Ditched North Sea Super Puma returns to port
THE Super Puma helicopter which ditched in the North Sea off Fair Isle on Monday has been brought back to the Scottish mainland on the deck of an oil industry standby vessel.
• All North Sea Super Puma flights remain suspended
• French manufacturer to send investigation team to Scotland to probe helicopter ditching
• All crew on board helicopter escaped uninjured
The helicopter, operated by CHC Helicopters, arrived in the Buchan port of Peterhead in the early hours of the morning after being lifted on board the support vessel Olympic Zeus at the scene of the ditching.
Its arrival in port will allow experts from the Government’s Air Accident Investigation Branch to begin a detailed examination of the aircraft in the search for clues to the cause of the controlled ditching in which the two pilots and 17 oilmen on board escaped unscathed.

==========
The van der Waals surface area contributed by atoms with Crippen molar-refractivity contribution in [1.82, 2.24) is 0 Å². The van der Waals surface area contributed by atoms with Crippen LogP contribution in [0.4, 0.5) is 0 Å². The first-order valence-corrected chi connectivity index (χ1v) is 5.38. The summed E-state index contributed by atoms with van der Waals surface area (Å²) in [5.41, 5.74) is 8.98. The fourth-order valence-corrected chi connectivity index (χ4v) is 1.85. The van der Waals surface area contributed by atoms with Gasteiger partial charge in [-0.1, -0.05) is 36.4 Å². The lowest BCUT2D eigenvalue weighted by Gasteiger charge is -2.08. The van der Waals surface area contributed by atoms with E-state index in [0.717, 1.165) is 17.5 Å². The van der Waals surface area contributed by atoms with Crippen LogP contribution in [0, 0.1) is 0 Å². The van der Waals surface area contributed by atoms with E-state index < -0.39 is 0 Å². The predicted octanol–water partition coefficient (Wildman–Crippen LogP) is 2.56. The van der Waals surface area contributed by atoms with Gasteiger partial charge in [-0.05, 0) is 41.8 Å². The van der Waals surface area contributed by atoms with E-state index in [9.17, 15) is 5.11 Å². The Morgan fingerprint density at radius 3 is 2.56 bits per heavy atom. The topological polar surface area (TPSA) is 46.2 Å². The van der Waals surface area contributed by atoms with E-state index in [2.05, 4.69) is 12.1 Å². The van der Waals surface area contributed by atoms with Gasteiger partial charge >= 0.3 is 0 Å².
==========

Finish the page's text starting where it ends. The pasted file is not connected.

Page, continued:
Meanwhile all crew change flights involving the various models of Super Pumas operating in the North Sea remain suspended. CHC has already grounded its entire fleet of Superb Pumas across the globe and another major operator Bristow, has now also announced a worldwide suspension of Super Puma flights.
A Bristow spokesman said: “Investigations continue into finding out what caused a controlled safe ditching yesterday in the North Sea of an EC225 Super Puma helicopter flown by another operator. Out of an abundance of caution, Bristow will continue to delay the operation of its eleven EC225 Super Pumas from its Aberdeen base, and its eight other EC225s and two AS332Ls working elsewhere in the world.”
Article courtesy of The Scotsman, image courtesy of RNLI.